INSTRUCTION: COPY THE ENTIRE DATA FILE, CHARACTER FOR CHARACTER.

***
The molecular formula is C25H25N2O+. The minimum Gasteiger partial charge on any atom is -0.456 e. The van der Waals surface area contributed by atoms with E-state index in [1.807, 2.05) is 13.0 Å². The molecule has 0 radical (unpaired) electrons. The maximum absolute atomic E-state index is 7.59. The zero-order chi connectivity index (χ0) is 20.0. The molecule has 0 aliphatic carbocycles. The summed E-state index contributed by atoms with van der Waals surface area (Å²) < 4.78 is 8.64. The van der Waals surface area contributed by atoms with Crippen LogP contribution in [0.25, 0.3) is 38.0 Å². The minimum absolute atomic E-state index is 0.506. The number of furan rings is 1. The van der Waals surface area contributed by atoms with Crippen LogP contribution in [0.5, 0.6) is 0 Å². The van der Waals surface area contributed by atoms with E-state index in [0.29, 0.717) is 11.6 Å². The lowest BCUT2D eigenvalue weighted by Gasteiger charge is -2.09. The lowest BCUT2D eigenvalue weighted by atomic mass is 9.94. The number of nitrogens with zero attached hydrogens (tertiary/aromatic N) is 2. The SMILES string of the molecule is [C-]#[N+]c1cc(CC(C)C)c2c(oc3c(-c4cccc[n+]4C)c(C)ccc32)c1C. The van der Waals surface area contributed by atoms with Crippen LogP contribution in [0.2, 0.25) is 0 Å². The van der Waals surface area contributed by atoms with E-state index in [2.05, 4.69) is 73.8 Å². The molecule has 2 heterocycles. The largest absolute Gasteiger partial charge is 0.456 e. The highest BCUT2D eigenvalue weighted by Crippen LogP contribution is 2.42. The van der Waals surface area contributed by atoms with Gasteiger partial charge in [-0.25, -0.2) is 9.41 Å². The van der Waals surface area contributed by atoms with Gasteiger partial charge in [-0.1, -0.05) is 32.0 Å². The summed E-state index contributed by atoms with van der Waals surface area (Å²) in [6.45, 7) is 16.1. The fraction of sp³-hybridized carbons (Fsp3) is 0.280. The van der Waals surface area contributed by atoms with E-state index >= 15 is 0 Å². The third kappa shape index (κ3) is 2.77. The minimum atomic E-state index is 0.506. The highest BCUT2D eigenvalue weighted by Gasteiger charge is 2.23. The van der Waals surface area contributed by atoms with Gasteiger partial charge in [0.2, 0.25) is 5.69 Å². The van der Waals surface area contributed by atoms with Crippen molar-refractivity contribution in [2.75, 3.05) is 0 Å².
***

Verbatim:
The molecular formula is C25H25N2O+. The minimum Gasteiger partial charge on any atom is -0.456 e. The van der Waals surface area contributed by atoms with E-state index in [1.807, 2.05) is 13.0 Å². The molecule has 0 radical (unpaired) electrons. The maximum absolute atomic E-state index is 7.59. The zero-order chi connectivity index (χ0) is 20.0. The molecule has 0 aliphatic carbocycles. The summed E-state index contributed by atoms with van der Waals surface area (Å²) < 4.78 is 8.64. The van der Waals surface area contributed by atoms with Crippen LogP contribution in [0.25, 0.3) is 38.0 Å². The minimum absolute atomic E-state index is 0.506. The number of furan rings is 1. The van der Waals surface area contributed by atoms with Crippen LogP contribution in [0.5, 0.6) is 0 Å². The van der Waals surface area contributed by atoms with E-state index in [0.29, 0.717) is 11.6 Å². The lowest BCUT2D eigenvalue weighted by Gasteiger charge is -2.09. The lowest BCUT2D eigenvalue weighted by atomic mass is 9.94. The number of nitrogens with zero attached hydrogens (tertiary/aromatic N) is 2. The SMILES string of the molecule is [C-]#[N+]c1cc(CC(C)C)c2c(oc3c(-c4cccc[n+]4C)c(C)ccc32)c1C. The van der Waals surface area contributed by atoms with Crippen LogP contribution in [0.2, 0.25) is 0 Å². The van der Waals surface area contributed by atoms with E-state index in [2.05, 4.69) is 73.8 Å². The molecule has 2 heterocycles. The largest absolute Gasteiger partial charge is 0.456 e. The highest BCUT2D eigenvalue weighted by Crippen LogP contribution is 2.42. The van der Waals surface area contributed by atoms with Gasteiger partial charge in [-0.25, -0.2) is 9.41 Å². The van der Waals surface area contributed by atoms with Gasteiger partial charge in [-0.1, -0.05) is 32.0 Å². The summed E-state index contributed by atoms with van der Waals surface area (Å²) in [6.45, 7) is 16.1. The fraction of sp³-hybridized carbons (Fsp3) is 0.280. The van der Waals surface area contributed by atoms with E-state index >= 15 is 0 Å². The third kappa shape index (κ3) is 2.77. The minimum atomic E-state index is 0.506. The highest BCUT2D eigenvalue weighted by Gasteiger charge is 2.23. The van der Waals surface area contributed by atoms with Gasteiger partial charge in [0.2, 0.25) is 5.69 Å². The van der Waals surface area contributed by atoms with Crippen molar-refractivity contribution in [2.75, 3.05) is 0 Å².